Bonding Together - Toddler Playgroups

Toddlers take up a lot of energy. They are on the go at all times - except when they are napping - and they take up a great deal of their parents' energy. One great activity to do with your toddler is to form a play group. Here, we offer tips about forming a play group, keeping a play group going and enjoying your time with the play group.

Forming a Play Group

A play group can take one of two forms. You may decide to form a play group that involves all of the parents and the toddlers. It may, instead, be a rotating group. In a group of this sort, one parent would watch all of the children one day and then another parent would be in charge of the children on a different day.

Play Group Benefits

A play group provides you and your child with a number of benefits. It is a way for your child to begin to socialize and to interact with other children in a warm, protective environment. If you decide to do the type of group where you leave, it is also a way for your child to get used to being around other children and grown-ups without you present. This can be helpful if you are a stay at home mom who wants to prepare your toddler for starting daycare or school. A play group is also social for you, as the adult. It allows you to connect with other parents and to enjoy your time together. If you do the rotating group, then it also gives you a few hours a week without your toddler. This can be time to get things done!

How to Form a Group

A play group can be made up of any people that you know with a similarly aged child. Everyone in the group should have a child about the same age. You should all agree on the size of the group, and you should keep it small. In general, a play group consists of three to six children. You may decide with one friend that you want to form a group, and then have each person bring one other friend into the group. You might go through your church or synagogue to see if other moms want to form a group. You could find other parents through word of mouth, or through other activities that you do and groups that you are part of on a regular basis.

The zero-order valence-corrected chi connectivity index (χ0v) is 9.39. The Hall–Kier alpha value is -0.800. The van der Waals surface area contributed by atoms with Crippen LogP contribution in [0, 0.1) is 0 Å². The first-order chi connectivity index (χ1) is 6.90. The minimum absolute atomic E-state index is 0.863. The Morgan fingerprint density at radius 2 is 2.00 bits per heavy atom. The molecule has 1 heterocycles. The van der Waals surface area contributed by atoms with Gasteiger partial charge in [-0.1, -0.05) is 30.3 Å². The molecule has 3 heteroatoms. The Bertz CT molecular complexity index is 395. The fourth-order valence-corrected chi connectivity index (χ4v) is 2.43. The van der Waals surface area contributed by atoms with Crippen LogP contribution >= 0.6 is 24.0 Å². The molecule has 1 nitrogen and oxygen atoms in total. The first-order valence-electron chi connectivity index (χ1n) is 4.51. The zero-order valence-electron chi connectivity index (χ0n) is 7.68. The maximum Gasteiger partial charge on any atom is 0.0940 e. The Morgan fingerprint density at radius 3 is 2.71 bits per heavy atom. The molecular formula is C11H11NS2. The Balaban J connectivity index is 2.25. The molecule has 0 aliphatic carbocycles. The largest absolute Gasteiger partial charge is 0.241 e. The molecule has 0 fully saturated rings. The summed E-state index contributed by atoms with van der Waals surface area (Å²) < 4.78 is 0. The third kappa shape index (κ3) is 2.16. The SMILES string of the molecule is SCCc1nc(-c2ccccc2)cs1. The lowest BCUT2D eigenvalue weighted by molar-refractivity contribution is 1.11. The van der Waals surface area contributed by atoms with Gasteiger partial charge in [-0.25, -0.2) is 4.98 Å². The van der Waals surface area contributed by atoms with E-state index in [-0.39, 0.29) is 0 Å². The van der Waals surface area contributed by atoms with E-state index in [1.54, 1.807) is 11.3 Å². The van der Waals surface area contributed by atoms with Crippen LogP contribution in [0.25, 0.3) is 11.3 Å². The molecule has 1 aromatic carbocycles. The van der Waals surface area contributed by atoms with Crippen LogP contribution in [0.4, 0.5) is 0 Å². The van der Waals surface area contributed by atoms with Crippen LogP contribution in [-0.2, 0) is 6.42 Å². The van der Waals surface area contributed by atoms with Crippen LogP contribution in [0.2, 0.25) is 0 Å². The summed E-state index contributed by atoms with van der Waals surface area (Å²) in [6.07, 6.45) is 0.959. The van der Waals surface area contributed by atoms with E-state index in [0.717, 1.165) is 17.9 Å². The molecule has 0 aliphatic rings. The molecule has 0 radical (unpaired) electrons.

How to Get Started

All of the parents should meet together to discuss their goals and their expectations. You need to decide together how often you want to meet, where you want to meet, and how you want to organize the group. For instance, you could meet once a week from 12-2pm at the nearby park; or you could meet from 9-10 in the morning on Mondays and Wednesdays at rotating houses. Furthermore, you could decide to meet once a week with all the mothers and then to have the kids get together at one house once a week with just one parent supervising. There are many ways to put the group together, and each of you will need to discuss your expectations and your availability to make it work.

Keep Communication Open

Once you've decided on the format for the group, it's time to get started! It is important to keep an open line of communication as issues arise. If you are going to have a snack together as a group, everyone should be in agreement about what types of foods to bring. If one child is eating pretzels and another has chocolate chips, it may create problems. You should feel comfortable voicing your feelings as issues arise and working with the group to make it a fun and warm environment for everyone.

A play group is a great way to get your child out of the house and interacting with others. Forming one could help you, and your toddler, to burn off some energy and to start to interact with other children. Have fun forming a group and enjoy!